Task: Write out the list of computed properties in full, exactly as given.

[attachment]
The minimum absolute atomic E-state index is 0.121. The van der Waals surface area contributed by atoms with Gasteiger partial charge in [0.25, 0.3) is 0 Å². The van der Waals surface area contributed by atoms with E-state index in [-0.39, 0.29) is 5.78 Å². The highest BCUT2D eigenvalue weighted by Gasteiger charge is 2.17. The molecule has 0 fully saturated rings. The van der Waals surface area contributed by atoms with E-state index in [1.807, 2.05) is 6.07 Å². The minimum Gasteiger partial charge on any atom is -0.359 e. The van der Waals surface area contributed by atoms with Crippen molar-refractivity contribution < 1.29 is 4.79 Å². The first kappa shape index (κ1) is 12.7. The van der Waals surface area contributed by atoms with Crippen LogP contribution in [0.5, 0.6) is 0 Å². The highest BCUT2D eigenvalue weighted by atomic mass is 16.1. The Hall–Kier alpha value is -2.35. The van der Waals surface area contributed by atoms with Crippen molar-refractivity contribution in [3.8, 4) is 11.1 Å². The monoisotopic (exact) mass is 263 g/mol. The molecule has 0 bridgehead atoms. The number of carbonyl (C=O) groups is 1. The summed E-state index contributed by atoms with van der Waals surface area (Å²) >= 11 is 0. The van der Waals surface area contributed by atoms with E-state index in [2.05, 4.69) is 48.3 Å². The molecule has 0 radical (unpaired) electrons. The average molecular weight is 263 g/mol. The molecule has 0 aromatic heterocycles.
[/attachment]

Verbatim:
The minimum absolute atomic E-state index is 0.121. The van der Waals surface area contributed by atoms with Gasteiger partial charge in [0.25, 0.3) is 0 Å². The van der Waals surface area contributed by atoms with E-state index in [-0.39, 0.29) is 5.78 Å². The highest BCUT2D eigenvalue weighted by Gasteiger charge is 2.17. The molecule has 0 fully saturated rings. The van der Waals surface area contributed by atoms with E-state index in [1.807, 2.05) is 6.07 Å². The minimum Gasteiger partial charge on any atom is -0.359 e. The van der Waals surface area contributed by atoms with Crippen molar-refractivity contribution < 1.29 is 4.79 Å². The first kappa shape index (κ1) is 12.7. The van der Waals surface area contributed by atoms with Crippen LogP contribution in [0.5, 0.6) is 0 Å². The highest BCUT2D eigenvalue weighted by atomic mass is 16.1. The Hall–Kier alpha value is -2.35. The van der Waals surface area contributed by atoms with Crippen molar-refractivity contribution in [3.8, 4) is 11.1 Å². The monoisotopic (exact) mass is 263 g/mol. The molecule has 0 bridgehead atoms. The number of carbonyl (C=O) groups is 1. The summed E-state index contributed by atoms with van der Waals surface area (Å²) >= 11 is 0. The van der Waals surface area contributed by atoms with E-state index in [2.05, 4.69) is 48.3 Å². The molecule has 0 radical (unpaired) electrons. The average molecular weight is 263 g/mol. The molecule has 0 aromatic heterocycles.